Suppose that the robot is a collection of attached links,
, and that has connected components.
For this complicated situation, collision detection can be viewed as
a two-phase process.
- Broad Phase: In the
broad phase, the task is
to avoid performing expensive computations for bodies that are far
away from each other. Simple bounding boxes can be placed around each
of the bodies, and simple tests can be performed to avoid costly
collision checking unless the boxes overlap. Hashing schemes can be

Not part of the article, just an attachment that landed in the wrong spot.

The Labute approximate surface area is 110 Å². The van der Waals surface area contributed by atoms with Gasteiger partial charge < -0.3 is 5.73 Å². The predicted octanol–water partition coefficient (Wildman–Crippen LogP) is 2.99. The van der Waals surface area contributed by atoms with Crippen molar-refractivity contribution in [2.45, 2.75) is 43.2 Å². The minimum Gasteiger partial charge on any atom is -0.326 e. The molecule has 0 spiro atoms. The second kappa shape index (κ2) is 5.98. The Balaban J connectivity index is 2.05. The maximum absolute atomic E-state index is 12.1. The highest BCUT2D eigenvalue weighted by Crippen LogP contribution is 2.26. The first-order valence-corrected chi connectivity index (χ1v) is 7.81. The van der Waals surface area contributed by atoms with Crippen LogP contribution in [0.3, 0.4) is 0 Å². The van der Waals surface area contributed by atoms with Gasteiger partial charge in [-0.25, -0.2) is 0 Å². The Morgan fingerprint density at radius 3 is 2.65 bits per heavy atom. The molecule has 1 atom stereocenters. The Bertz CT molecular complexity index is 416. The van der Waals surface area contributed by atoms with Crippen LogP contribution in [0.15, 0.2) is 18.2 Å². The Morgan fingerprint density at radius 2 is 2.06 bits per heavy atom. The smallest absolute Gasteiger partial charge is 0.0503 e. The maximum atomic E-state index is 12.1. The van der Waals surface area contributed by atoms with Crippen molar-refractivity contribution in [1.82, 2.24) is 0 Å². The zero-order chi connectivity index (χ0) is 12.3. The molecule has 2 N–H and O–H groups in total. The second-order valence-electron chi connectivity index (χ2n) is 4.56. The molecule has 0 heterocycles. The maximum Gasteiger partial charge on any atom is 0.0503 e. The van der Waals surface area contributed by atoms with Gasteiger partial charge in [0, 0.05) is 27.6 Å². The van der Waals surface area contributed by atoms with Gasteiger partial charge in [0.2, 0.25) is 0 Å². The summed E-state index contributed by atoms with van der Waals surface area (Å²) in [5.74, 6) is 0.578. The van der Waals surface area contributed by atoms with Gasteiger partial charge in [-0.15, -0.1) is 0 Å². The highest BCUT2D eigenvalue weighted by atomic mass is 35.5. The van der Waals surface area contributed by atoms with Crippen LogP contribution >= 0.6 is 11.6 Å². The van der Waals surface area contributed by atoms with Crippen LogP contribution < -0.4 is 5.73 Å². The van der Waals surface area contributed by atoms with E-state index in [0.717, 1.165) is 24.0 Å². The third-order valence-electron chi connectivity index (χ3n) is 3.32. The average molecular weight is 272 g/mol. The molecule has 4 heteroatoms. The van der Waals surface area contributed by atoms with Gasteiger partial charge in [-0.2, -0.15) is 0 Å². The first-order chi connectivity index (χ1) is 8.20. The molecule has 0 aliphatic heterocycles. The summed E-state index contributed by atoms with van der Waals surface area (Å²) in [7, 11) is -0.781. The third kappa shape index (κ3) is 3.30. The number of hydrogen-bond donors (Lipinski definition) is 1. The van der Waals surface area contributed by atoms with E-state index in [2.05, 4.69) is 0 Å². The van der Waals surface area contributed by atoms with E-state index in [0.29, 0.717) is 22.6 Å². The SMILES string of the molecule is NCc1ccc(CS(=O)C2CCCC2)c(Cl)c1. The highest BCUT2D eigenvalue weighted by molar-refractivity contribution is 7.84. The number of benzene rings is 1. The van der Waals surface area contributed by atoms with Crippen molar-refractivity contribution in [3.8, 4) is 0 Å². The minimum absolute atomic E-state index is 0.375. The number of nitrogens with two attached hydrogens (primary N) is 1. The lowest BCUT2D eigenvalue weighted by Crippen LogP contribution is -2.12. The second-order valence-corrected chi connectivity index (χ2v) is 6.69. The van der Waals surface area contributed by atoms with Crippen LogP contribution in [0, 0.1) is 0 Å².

employed in some cases to greatly reduce the number of pairs of boxes
that have to be tested for overlap . For a robot that
consists of multiple bodies, the pairs of bodies that should be
considered for collision must be specified in advance, as described in
- Narrow Phase: In
the narrow phase,
individual pairs of bodies are each checked carefully for collision.
Approaches to this phase are described in Sections 5.3.2
Steven M LaValle